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On Thursday evening, the Major League Baseball Players Association released a statement regarding ongoing negotiations between the owners and the union. The two sides continue to hash out details concerning a 2020 season. The owners want a shorter season, around 50 games. The union recently proposed a 114-game season that also offered the possibility of salary deferrals.

MLBPA executive director Tony Clark said that the union held a conference call that included the Executive Board and MLBPA player leaders. They “resoundingly rejected” the league’s “demand for additional concessions.”

The full statement:

In this time of unprecedented suffering at home and abroad, Players want nothing more than to get back to work and provide baseball fans with the game we all love. But we cannot do this alone.

Earlier this week, Major League Baseball communicated its intention to schedule a dramatically shortened 2020 season unless Players negotiate salary concessions. The concessions being sought are in addition to billions in Player salary reductions that have already been agreed upon.

This threat came in response to an Association proposal aimed at charting a path forward. Among other things, Players proposed more games, two years of expanded playoffs, salary deferrals in the event of a 2020 playoff cancellation, and the exploration of additional jewel events and broadcast enhancements aimed at creatively bringing our Players to the fans while simultaneously increasing the value of our product. Rather than engage, the league replied it will shorten the season unless Players agree to further salary reductions.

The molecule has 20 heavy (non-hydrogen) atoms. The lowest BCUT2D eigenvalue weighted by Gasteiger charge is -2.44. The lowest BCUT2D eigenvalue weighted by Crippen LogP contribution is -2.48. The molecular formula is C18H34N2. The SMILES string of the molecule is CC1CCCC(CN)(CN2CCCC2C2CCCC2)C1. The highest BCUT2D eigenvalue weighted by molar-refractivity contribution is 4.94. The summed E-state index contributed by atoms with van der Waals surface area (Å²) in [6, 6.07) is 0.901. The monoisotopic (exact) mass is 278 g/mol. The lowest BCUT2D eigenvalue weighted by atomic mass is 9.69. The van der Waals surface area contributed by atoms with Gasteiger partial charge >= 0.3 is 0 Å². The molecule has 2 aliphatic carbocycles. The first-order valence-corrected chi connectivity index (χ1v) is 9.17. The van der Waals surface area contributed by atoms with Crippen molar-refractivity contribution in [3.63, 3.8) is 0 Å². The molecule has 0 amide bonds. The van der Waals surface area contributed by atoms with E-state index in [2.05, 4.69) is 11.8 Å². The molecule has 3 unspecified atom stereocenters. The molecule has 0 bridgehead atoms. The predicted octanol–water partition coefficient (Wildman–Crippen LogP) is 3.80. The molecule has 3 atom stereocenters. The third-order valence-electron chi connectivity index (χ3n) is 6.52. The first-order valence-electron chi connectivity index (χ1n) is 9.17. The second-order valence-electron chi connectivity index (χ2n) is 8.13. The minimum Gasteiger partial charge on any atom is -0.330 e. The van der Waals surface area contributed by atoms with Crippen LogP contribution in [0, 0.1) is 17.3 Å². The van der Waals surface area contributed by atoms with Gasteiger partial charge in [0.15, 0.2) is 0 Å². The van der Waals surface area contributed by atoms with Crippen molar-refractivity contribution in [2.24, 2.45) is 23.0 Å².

Earlier today we held a conference call of the Association’s Executive Board and several other MLBPA Player leaders. The overwhelming consensus of the Board is that Players are ready to report, ready to get back on the field, and they are willing to do so under unprecedented conditions that could affect the health and safety of not just themselves, but their families as well. The league’s demand for additional concessions was resoundingly rejected.

Important work remains to be done in order to safely resume the season. We stand ready to complete that work and look forward to getting back on the field.

As per the current agreement signed in March, if there is a 2020 season, players will be paid on a prorated basis. Thus, fewer games means the players get paid less and the owners save more. MLB has threatened to unilaterally set a 2020 season in motion if the two sides cannot come to terms. It should come as no surprise that the union has responded strongly on both fronts.

There have been varying reports in recent days over the confidence in a 2020 season happening. The MLBPA’s statement tonight doesn’t move the needle any; it simply affirms that the union remains steadfast in its goal to avoid a second significant cut in salaries.

As I see it, the ball is in the owners’ court. The owners can strongarm the players into a short season, saving money but significantly increasing the odds of a big fight in upcoming collective bargaining agreement negotiations. Or the owners can eat more of a financial loss, agreeing to a longer season than they feel is comfortable. The latter would have the double benefit of not damaging overall perception of the sport and would not disrupt labor peace going forward.

The MLBPA statement included a declaration that the players are “ready to report, ready to get back on the field, and they are willing to do so under unprecedented conditions.” If there is no 2020 season, we will have only the owners to blame, not the players.

Update: Cardinals pitcher Jack Flaherty, who has been quite vocal on social media about these negotiations, chimed in: